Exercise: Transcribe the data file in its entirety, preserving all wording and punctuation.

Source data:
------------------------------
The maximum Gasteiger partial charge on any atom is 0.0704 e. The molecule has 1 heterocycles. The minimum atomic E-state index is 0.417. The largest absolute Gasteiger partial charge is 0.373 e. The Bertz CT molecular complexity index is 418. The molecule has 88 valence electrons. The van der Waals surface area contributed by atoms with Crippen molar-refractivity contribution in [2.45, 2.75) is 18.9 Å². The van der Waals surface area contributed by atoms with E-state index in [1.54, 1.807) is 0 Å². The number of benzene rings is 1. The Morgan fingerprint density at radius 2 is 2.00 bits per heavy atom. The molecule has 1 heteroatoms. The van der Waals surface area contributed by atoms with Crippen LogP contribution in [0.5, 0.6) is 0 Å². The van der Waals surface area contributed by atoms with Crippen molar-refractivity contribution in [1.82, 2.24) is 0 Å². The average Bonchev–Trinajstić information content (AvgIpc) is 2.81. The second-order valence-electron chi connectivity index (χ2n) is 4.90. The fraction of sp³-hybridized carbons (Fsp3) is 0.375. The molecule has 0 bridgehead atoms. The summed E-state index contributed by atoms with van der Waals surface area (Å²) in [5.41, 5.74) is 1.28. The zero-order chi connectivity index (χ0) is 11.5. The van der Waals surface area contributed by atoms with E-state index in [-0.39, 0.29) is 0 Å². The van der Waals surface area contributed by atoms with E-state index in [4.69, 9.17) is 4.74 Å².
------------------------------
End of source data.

The maximum Gasteiger partial charge on any atom is 0.0704 e. The molecule has 1 heterocycles. The minimum atomic E-state index is 0.417. The largest absolute Gasteiger partial charge is 0.373 e. The Bertz CT molecular complexity index is 418. The molecule has 88 valence electrons. The van der Waals surface area contributed by atoms with Crippen molar-refractivity contribution in [2.45, 2.75) is 18.9 Å². The van der Waals surface area contributed by atoms with E-state index in [1.54, 1.807) is 0 Å². The number of benzene rings is 1. The Morgan fingerprint density at radius 2 is 2.00 bits per heavy atom. The molecule has 1 heteroatoms. The van der Waals surface area contributed by atoms with Crippen LogP contribution in [0.5, 0.6) is 0 Å². The van der Waals surface area contributed by atoms with Crippen molar-refractivity contribution in [1.82, 2.24) is 0 Å². The average Bonchev–Trinajstić information content (AvgIpc) is 2.81. The second-order valence-electron chi connectivity index (χ2n) is 4.90. The fraction of sp³-hybridized carbons (Fsp3) is 0.375. The molecule has 0 bridgehead atoms. The summed E-state index contributed by atoms with van der Waals surface area (Å²) in [5.41, 5.74) is 1.28. The zero-order chi connectivity index (χ0) is 11.5. The van der Waals surface area contributed by atoms with E-state index in [-0.39, 0.29) is 0 Å². The van der Waals surface area contributed by atoms with E-state index in [4.69, 9.17) is 4.74 Å².